5/18: Not quite a century break from yesterday, but down 400K from three days ago: 11.816.


The timing of the daily IJIS updates seem to be exactly at 9:56 GMT.

The today values re quite worthless, the correction the next day are larger than the day-to-day differences. Yesterday's value was corrected by about +170k.



Correction: IJIS updates this week were all at 8:56 GMT



Corrections for day -1 (+160k) as well as day -2 (+9k).

Seke Rob

AFAICS, there are multi-day back corrections, not just the day before. Last night picked up the values for 22, 23, 24 and this afternoon for 23, 24, 25.

Date Data@25, Data@24
22nd 11763906 11763906
23rd 11733906 11688125
24th 11742813 11484688
25th 11578281

Means to me that at least 2 full calendar days must have passed before the last day before those can be called, which is reflected in the IJIS notes to data:

"In general, sea-ice extent is defined as a temporal average of several days (e.g., five days) in order to eliminate calculation errors due to a lack of data (e.g., for traditional microwave sensors such as SMMR and SSM/I). However, we adopt the average of latest two days (day:N & day:N-1) to achieve rapid data release. Only for the processing of WindSat data (Oct. 4, 2011 to the present) the data of the day before yesterday (day:N-2) is also sometimes used to fill data gaps."

We'll work with what we got, which is lots more than a few weeks ago. :D

-- Rob


SIE value for May 25 is now 11,674,688....

Frankly,IJIS looks pretty useless this year.
IMHO, we should forget about it and concentrate on the other gauges!

Seke Rob

For all I know the "winds" are ripping ice to shreds. CAPIE will be a pretty good indicator how well the numbers stack up... no close 'feel' for the data right now. For sure a first pass number published on the 25th for the 25th is not exactly solid base, so FTM, guessing the difference is half, which I think Peter Ellis also concluded.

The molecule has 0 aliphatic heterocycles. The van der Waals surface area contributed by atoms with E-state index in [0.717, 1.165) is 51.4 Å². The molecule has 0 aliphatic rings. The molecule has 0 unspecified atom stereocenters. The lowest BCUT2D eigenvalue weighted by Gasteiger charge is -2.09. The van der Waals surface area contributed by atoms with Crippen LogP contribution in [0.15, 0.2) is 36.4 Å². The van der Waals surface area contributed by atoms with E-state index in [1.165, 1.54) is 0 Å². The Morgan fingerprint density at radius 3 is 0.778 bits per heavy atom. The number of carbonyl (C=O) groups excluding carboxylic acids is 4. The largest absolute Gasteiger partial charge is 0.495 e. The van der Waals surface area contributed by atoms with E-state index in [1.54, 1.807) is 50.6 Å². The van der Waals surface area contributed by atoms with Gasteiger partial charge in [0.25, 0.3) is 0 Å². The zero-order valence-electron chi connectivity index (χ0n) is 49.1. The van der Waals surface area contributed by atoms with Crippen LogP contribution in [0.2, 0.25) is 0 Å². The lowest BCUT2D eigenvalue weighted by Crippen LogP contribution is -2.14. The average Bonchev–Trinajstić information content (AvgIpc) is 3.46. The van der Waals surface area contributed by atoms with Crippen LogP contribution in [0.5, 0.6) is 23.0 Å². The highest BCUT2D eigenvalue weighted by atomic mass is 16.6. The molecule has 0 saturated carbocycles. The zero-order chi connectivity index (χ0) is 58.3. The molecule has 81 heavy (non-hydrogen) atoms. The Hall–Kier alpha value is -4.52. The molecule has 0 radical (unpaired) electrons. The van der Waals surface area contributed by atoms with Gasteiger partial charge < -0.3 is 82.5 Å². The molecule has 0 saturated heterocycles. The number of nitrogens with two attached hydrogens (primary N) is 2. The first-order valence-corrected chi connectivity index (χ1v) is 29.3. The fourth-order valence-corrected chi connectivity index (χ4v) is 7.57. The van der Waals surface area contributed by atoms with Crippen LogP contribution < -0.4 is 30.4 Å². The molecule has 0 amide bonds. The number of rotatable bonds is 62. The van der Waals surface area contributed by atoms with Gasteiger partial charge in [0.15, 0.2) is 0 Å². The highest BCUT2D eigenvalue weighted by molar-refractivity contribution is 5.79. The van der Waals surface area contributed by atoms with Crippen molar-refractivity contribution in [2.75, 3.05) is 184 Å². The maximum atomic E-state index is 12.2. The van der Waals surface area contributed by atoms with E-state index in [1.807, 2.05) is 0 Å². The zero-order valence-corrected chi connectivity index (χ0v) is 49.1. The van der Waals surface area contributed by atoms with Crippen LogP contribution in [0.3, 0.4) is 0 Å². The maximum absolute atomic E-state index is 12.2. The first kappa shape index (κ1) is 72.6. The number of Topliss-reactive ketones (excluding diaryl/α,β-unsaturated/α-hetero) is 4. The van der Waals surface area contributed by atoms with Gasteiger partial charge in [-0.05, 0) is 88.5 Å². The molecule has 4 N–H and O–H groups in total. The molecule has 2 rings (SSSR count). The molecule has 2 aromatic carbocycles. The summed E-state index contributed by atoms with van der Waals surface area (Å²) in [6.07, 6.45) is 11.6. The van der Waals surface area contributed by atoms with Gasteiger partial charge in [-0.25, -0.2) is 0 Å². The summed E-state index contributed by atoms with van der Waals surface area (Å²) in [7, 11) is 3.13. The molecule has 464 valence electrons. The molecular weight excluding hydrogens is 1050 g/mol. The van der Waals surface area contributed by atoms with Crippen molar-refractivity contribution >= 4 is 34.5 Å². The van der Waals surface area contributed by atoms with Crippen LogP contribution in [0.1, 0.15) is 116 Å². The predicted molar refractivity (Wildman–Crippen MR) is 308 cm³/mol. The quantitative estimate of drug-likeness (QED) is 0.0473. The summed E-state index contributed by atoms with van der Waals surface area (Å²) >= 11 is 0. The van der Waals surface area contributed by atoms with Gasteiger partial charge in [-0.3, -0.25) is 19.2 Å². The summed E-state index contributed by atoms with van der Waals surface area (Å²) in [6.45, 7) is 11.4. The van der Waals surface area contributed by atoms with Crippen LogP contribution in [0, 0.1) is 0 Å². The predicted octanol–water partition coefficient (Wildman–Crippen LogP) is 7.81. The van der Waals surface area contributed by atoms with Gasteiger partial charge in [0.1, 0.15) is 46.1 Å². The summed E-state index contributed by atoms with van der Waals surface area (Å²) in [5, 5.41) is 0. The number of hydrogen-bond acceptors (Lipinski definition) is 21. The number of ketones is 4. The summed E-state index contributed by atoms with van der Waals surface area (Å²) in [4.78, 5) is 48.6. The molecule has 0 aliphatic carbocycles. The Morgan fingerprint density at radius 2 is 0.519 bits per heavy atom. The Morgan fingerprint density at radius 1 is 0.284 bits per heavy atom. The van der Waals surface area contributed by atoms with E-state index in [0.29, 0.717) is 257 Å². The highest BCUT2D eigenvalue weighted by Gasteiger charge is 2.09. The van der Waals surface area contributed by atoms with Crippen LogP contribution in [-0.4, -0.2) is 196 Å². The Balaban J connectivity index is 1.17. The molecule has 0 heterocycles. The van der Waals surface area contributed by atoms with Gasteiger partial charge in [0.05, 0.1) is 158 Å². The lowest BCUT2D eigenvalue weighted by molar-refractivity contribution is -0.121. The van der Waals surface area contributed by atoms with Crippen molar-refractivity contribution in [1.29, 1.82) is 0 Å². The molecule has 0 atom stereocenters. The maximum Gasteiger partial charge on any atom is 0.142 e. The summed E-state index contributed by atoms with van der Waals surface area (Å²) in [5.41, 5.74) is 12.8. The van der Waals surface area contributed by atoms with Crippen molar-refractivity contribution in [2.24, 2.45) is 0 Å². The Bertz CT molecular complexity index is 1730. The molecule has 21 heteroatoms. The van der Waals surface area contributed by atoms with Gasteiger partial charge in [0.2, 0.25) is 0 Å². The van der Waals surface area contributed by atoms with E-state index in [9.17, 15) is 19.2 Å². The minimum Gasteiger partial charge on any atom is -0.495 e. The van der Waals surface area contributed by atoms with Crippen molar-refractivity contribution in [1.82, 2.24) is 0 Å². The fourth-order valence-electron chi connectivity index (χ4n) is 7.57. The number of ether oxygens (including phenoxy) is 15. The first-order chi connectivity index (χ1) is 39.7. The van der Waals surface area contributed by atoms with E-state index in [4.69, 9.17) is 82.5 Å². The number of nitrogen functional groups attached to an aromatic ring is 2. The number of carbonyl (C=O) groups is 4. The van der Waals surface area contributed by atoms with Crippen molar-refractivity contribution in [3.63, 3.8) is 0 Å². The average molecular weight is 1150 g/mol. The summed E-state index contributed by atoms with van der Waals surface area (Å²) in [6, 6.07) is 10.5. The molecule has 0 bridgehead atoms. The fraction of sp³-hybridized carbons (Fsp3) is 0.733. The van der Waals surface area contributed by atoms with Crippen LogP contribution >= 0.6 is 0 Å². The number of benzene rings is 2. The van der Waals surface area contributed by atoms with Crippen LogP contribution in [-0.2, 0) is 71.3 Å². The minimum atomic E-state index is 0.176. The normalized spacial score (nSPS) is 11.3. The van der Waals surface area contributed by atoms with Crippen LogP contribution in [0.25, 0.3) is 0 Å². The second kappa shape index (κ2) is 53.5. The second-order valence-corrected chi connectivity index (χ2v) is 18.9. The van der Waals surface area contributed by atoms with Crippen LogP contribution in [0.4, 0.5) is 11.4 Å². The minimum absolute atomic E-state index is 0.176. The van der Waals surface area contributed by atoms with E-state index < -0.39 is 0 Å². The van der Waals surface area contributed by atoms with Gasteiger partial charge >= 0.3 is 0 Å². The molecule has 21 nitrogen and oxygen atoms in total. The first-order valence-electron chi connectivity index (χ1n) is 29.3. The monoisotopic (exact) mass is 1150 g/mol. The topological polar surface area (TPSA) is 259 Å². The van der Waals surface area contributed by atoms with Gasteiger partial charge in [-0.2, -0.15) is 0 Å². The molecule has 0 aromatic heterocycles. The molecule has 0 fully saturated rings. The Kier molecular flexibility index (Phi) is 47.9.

Peter Ellis

I didn't conclude anything whatsoever, other than that we should completely ignore the most recent figure, and treat yesterday's figure with caution.

Even with those caveats, it's at least as rapid/useful as the NSIDC 5-day average (which will thus lag reality by ~2.5 days) and the CT area data (which is also usually a couple of days slow).


Yesterdays (26) update did not include a new value for the day. Just revised the value of the 25th.

Hopefully the IJIS people noticed too that the same day values are causing confusing.

Will see, new update in a few hours.


Wrong assumption. Todays update adds values for the 26th and the 27th (and corrects the value for the 25th).



Looking forward to the thickness update for May. I expect we will still be tracking 2011's volume trend or perhaps a little lower.

Account Deleted


"The Japan Aerospace Exploration Agency (JAXA) confirmed that the Global Change Observation Mission 1st - Water "SHIZUKU" (GCOM-W1) was inserted into a planned position on the A-Train orbit as a result of orbit control performed on June 29, 2012.

JAXA will increase the rotation speed of the AMSR2 aboard the SHIZUKU from the lower rotation mode (11 rpm) to the regular observation mode of 40 rpm to verify its observation performance."

Account Deleted

First images AMSR2!!!



Thanks for this info, Arcticicelost80! As soon as I have my internet connection back at home, I will post about this.